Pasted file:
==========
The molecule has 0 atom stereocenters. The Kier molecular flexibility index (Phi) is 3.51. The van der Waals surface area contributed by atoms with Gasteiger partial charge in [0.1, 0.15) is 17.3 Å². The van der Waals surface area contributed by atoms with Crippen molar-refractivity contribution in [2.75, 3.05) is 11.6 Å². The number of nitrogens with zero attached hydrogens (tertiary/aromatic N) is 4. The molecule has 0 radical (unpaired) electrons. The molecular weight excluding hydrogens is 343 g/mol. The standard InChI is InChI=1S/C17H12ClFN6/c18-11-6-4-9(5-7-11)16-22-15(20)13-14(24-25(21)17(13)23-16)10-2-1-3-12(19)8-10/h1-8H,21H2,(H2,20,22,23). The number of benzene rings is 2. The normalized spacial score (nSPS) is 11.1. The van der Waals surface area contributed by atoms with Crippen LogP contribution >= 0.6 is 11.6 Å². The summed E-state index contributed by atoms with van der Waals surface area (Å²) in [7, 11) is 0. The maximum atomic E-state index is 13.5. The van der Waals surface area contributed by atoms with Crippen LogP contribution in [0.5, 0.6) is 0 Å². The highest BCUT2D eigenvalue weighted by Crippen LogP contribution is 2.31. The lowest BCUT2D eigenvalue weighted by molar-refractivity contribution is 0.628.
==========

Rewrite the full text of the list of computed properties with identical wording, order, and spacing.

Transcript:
The molecule has 0 atom stereocenters. The Kier molecular flexibility index (Phi) is 3.51. The van der Waals surface area contributed by atoms with Gasteiger partial charge in [0.1, 0.15) is 17.3 Å². The van der Waals surface area contributed by atoms with Crippen molar-refractivity contribution in [2.75, 3.05) is 11.6 Å². The number of nitrogens with zero attached hydrogens (tertiary/aromatic N) is 4. The molecule has 0 radical (unpaired) electrons. The molecular weight excluding hydrogens is 343 g/mol. The standard InChI is InChI=1S/C17H12ClFN6/c18-11-6-4-9(5-7-11)16-22-15(20)13-14(24-25(21)17(13)23-16)10-2-1-3-12(19)8-10/h1-8H,21H2,(H2,20,22,23). The number of benzene rings is 2. The normalized spacial score (nSPS) is 11.1. The van der Waals surface area contributed by atoms with Crippen LogP contribution >= 0.6 is 11.6 Å². The summed E-state index contributed by atoms with van der Waals surface area (Å²) in [7, 11) is 0. The maximum atomic E-state index is 13.5. The van der Waals surface area contributed by atoms with Crippen LogP contribution in [0.5, 0.6) is 0 Å². The highest BCUT2D eigenvalue weighted by Crippen LogP contribution is 2.31. The lowest BCUT2D eigenvalue weighted by molar-refractivity contribution is 0.628.